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Salhouse Station

Historic Norfolk

13 December 2021

Legal action by SAVE Britain’s Heritage has secured a reprieve for one of the smallest and most delightful country stations on the railway network. This is Salhouse, north of Norwich on the line up to the fashionable seaside resorts of Cromer and Sheringham. 

In October 2021, train operating company Abellio Greater Anglia had been given the go-ahead by Broadland Council to demolish the station under permitted development rights. Under Anglia’s plans, the waiting room and dogtooth canopy on the Norwich-bound platform were to have been replaced by a prefabricated glazed bus shelter, robbing the line of one its most picturesque stations.

However, working with Richard Harwood QC and Susan Ring of Harrison Grant Solicitors, SAVE Britain’s Heritage swiftly challenged the permission, and the decision has now been officially quashed.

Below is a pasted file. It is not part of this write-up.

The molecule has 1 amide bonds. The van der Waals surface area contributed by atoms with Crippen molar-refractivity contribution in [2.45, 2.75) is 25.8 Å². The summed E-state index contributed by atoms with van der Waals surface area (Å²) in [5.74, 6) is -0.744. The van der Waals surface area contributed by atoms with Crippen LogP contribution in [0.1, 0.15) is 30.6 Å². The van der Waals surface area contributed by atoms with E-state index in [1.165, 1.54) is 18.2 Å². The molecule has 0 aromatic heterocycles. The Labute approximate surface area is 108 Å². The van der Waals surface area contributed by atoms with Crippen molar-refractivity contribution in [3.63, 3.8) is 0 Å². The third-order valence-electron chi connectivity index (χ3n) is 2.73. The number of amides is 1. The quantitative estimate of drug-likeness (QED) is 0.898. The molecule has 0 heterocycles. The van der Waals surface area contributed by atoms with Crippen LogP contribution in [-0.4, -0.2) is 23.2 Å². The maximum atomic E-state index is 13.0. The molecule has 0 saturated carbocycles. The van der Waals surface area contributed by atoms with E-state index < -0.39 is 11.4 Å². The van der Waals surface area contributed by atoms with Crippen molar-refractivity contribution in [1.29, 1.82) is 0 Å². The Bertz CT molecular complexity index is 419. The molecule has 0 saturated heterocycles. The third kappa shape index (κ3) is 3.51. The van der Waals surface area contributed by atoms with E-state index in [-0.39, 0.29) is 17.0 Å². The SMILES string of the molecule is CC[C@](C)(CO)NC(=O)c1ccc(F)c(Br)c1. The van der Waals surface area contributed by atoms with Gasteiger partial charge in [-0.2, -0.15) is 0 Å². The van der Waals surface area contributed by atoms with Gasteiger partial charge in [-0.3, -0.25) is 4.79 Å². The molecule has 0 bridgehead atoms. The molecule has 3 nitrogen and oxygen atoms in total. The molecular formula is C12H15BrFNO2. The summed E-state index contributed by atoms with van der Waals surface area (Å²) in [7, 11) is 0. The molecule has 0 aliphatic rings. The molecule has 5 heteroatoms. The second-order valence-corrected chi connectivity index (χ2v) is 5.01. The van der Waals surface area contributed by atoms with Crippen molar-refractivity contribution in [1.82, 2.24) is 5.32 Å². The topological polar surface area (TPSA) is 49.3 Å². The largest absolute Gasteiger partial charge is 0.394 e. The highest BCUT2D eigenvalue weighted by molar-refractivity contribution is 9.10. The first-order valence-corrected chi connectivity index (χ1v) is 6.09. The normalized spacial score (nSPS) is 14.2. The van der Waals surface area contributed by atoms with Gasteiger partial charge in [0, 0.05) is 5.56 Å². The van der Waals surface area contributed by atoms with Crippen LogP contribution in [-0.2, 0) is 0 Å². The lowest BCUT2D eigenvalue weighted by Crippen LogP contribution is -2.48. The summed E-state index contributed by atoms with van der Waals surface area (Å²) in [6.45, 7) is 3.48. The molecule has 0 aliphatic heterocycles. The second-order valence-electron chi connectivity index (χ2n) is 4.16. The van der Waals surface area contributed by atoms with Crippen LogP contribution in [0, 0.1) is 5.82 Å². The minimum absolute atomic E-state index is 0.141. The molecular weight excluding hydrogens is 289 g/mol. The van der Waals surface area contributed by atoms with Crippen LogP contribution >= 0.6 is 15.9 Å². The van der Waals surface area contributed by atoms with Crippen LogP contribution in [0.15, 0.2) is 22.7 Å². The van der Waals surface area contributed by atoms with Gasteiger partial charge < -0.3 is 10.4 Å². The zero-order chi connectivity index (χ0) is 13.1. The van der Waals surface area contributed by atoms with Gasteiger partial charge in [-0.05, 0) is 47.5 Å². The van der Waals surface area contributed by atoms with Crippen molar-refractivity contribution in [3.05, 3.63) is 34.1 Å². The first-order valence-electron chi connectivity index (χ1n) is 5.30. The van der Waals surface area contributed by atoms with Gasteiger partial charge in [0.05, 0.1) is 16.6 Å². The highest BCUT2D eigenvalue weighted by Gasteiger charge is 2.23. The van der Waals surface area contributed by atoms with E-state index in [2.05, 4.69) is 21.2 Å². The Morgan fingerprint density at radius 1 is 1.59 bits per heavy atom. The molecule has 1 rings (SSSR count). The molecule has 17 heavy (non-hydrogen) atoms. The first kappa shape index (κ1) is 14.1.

SAVE has submitted an application for the urgent listing of Salhouse Station as a building of special architectural and historic interest.  Norfolk Historic Buildings Trust has written in support of SAVE’s listing application, the outcome of which is awaited.

Art historians are studying the station to decide if it is the work of the much-admired Norwich architect Thomas Jeckyll. In his later years Jeckyll excelled in the design of metalwork (strongly influenced by Japanese design) which was produced in impressive quantities by the firm of Barnard Bishop and Barnards.  Jekyll however died in 1881 several years before the station was built and it is considered more likely that the little station was designed by leading railway engineer William Neville Ashbee, who designed the impressive terminus station in Norwich. 

NHBT is now working with SAVE on a proposal for the repair and reuse of the station.

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